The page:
On Social Media


I’ve never been one for large communities of people.  Small groups of social gatherings are fine, and cherished times for me.  Larger groups always seem daunting, even overwhelming at times. Everything happens so quickly, it’s hard to appreciate the moments as they stand.

Enter Social Media, which invites you and the rest of the world to keep in touch with just about everyone you ever met. Sounds like a great idea, until you have a few hundred people all telling you what they made for dinner, what relationship drama they are having, money troubles, and generally sharing more information online than one would have found in a phone conversation, or perhaps even during a chat over coffee. It’s pervasive, and it’s somehow become the common norm that if something is put ‘out there’ and you missed it, you’re inconsiderate for not knowing about it.

Frankly, I don’t really want to know about an argument that my elementary school friend had with their significant other of three weeks.  I don’t really care that my high school buddy that I haven’t actually spoken to, with words from my mouth, thinks that the series finale was ‘the worst’ and they could write one better.  I’m frankly uninterested that an acquaintance I know online got pulled over for speeding 20 miles over the limit through a school zone.

Last week, I got in trouble with a college friend who had publicly announced that she was engaged (through a blurry picture of an engagement ring with obligatory rainbow refraction)  through a social media outlet that not be named.  She called me to tell me that she was ‘shocked, upset, and disappointed’ that I had not liked her status.  Well, didn’t I just feel like a heel? Come to find out, the post was all of five hours ago. Lo and behold, I was working. I know, I’m one of those strange outcasts that isn’t glued to social media while I’m working.  …Because I’m working.

It’s interesting to me that people have perception of moments as ‘NOW’ or ‘you’re late, you don’t care’. This is a culture of ‘I want my instant gratification, now!’  Social media’s only made this more prominent, and I’m not sure that’s a good thing.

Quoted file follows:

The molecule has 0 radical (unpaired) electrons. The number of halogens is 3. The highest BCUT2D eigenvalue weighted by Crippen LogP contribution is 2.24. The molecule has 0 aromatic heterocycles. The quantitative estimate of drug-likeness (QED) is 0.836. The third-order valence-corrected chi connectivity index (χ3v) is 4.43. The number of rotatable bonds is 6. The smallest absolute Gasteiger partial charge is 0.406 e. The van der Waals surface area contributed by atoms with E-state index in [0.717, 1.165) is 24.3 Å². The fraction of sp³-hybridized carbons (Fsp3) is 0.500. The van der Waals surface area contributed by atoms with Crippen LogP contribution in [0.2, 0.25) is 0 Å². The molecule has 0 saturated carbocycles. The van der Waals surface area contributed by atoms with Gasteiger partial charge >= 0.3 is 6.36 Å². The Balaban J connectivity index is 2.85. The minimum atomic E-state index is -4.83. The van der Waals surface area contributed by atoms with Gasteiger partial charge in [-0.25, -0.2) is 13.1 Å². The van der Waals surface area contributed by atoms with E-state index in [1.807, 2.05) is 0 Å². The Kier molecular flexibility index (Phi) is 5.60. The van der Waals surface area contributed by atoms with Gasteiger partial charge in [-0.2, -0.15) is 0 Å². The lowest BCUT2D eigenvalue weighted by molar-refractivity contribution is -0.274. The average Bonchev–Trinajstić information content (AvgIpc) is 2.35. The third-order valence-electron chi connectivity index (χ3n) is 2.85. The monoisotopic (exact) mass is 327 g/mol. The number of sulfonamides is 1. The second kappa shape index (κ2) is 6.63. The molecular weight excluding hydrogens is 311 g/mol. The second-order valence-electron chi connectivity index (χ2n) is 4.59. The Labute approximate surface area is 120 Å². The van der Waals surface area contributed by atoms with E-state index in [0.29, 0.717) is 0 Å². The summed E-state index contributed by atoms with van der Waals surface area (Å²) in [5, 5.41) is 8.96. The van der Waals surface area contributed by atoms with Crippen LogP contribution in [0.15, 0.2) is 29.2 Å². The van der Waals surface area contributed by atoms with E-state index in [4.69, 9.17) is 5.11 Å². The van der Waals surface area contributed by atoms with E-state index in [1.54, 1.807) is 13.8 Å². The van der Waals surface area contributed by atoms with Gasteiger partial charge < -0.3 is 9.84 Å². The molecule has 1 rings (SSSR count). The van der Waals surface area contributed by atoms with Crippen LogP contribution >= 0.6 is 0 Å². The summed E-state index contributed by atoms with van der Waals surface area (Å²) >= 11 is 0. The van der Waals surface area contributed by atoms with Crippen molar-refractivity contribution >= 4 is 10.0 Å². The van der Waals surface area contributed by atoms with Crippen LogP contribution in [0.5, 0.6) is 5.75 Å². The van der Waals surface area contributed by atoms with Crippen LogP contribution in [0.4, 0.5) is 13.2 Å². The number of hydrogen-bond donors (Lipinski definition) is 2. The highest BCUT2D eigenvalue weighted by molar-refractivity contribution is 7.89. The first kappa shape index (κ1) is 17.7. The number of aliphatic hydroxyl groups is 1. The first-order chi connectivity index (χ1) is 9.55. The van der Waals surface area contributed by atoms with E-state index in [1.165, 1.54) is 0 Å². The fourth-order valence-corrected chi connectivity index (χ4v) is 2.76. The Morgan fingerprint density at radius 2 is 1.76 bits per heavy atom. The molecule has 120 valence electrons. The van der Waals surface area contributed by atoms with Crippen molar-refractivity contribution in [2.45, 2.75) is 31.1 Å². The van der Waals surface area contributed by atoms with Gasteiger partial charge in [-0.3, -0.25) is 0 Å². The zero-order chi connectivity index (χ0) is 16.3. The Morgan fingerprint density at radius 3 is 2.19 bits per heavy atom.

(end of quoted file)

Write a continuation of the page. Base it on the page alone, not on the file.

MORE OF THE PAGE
There’s this strange phenomenon that happens on the internet. Inhibitions are lowered because one doesn’t have to actually interact with the person on the receiving end. It’s a place to escalate arguments faster, make trivial things seem more important than they are,  as well as a place to air dirty laundry.

I have enough negativity in my life, without being inundated with others that have +1’d me, followed me, or become friends with me online, but really haven’t made the effort outside of the ‘net.  Not to say I don’t care, or I’m callous, or I’m far removed from people.  I’m really not, though it might be hard to tell this point. I just have a hard time opening up these social media sites when they are so overwhelming with the ‘little’ things, that we miss the big ones in the daily slew of what is thrown our way.

In the last week, I did something ‘fairly drastic’.  I went through one of my social media outlets, and I took a good long look at everyone who was listed there, and then made the effort to sort them into the categories of ‘closeness’ that that outlet provides.  My stream of information is much quieter, and in line with what I’m interested in and passionate about.  I can open it up now and not quietly dread the influx of negativity that does eventually weigh on me.